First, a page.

Friday, June 14, 2013

Day 33 - Acupuncture


I have never had acupuncture treatment. Over the years I have heard claims and read many articles about acupuncture’s benefits for pain and balance; however, acupuncture has never been the first source of treatment that has come to mind for my medical needs. Although I had no problem with the idea of small needles being placed in my skin, I doubted the idea such a practice could provide positive health benefits. In fact, my skepticism of the treatment was so high I never intended to make acupuncture a part of my life. Despite my reservations, that perspective, like many in my life as of late, changed as a result of a little idea and an ongoing challenge that has become a part of my daily life. With my “I have never…” objectives guiding me, I decided to give acupuncture a try as a part of my ongoing exploration of new things. As a result, I located a local acupuncture clinic and made an appointment to receive the treatment for the first time.

With my appointment scheduled for early this morning, I woke early to give myself ample time to get ready and make it to the appointment on time. Unfortunately, a busy night of writing and packing for another trip up to Green Lake meant the morning greeted me quickly. Tired, I worked through my morning routine and headed out the door in what seemed like one blurred moment of time.

Oh, well that's easy to see...
Fortunately, I left the house early enough to beat the bulk of the morning rush hour traffic, making it to the clinic roughly 15 minutes early for my appointment. Arriving at the location of the facility I encountered a series of identical brown buildings cocked at different angles across a large plot of land. There were no differentiating features on the buildings aside from the angle of their foundations and the steel digits tacked above each of their doors. As a result, I spent several minutes creeping around the parking lot at an idle speed trying to locate the building containing the clinic. A few confused moments and a parking lot u-turn later, I finally noticed the postal number of the building I was trying to locate obscured by the bushy green leaves of a tree. Relieved, I parked the car, grabbed my things, and made my way through the building’s plain glass doors.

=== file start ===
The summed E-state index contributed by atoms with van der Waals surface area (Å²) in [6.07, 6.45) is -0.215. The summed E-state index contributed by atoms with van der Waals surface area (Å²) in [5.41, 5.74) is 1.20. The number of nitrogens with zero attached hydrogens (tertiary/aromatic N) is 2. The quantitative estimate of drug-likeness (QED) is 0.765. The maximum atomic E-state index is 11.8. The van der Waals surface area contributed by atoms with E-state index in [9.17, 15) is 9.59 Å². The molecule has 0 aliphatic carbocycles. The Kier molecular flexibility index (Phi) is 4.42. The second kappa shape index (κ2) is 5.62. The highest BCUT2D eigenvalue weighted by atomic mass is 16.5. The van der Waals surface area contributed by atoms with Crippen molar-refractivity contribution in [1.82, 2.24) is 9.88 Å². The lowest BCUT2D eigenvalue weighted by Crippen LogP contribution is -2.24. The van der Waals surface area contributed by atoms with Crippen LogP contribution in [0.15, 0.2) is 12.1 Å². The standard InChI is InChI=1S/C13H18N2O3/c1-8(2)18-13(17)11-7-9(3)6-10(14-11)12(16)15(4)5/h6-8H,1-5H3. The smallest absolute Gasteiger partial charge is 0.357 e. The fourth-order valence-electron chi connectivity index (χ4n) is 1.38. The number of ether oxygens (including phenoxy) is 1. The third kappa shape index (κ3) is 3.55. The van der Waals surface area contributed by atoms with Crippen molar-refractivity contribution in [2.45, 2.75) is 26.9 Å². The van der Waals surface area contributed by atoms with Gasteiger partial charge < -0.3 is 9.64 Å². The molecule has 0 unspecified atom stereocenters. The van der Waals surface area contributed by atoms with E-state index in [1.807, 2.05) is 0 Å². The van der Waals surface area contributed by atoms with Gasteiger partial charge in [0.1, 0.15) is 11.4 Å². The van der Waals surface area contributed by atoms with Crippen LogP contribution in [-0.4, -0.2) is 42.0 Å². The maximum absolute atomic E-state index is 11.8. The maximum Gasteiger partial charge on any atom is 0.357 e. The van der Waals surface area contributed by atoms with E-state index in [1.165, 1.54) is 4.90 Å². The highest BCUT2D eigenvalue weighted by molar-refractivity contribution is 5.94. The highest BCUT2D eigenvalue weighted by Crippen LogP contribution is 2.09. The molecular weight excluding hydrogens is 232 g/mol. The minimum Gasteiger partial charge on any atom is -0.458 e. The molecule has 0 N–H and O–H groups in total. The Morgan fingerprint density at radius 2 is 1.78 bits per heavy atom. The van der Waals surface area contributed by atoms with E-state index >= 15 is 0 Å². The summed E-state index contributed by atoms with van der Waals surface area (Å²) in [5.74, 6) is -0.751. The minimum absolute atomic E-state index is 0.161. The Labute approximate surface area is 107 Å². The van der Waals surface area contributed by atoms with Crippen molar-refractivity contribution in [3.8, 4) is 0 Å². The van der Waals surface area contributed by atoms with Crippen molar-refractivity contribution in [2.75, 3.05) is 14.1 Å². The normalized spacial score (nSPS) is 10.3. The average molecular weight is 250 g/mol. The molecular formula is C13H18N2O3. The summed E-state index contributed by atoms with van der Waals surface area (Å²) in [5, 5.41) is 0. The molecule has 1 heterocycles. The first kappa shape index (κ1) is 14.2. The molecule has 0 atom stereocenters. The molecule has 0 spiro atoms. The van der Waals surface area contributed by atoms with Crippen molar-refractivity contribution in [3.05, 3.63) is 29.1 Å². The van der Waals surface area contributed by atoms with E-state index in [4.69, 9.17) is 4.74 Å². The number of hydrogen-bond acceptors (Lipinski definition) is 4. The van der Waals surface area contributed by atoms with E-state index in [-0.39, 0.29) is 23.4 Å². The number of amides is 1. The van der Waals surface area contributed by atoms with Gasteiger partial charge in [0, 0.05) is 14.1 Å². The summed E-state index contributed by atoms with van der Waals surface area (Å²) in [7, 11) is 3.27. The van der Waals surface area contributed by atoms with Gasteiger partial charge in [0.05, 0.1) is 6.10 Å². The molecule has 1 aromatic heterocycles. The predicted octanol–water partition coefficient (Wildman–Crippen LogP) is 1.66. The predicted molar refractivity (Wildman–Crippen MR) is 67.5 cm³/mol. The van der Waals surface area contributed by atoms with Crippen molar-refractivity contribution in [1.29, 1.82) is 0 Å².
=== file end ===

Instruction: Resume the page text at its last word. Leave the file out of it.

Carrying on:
Success!
The interior of the building reflected that of a mid-grade apartment building. A hallway with plain white walls wound its way past typical wooden doors with small signs tacked to them. I walked past several entrances to various rooms, some with windows and some without, before I came to a 90-degree turn in the hallway. I hesitated momentarily and turned around to check the numbers listed on each sign. Everything seemed to indicate I was on the right track toward finding the acupuncture clinic, but I had nearly walked the length of the building without seeing any sign the business was nearby. Glancing to my right, I leaned backward to peer around the sharp corner of the as yet unchecked area of the hallway. I took a step backwards after catching glimpse an open door with light beaming out of it at the very end of the corridor. I took a few steps toward it before noticing the suite number of the clinic posted next to the door. Intent on getting my acupuncture underway, I resumed a normal pace and passed through the entry hoping I was in the correct location.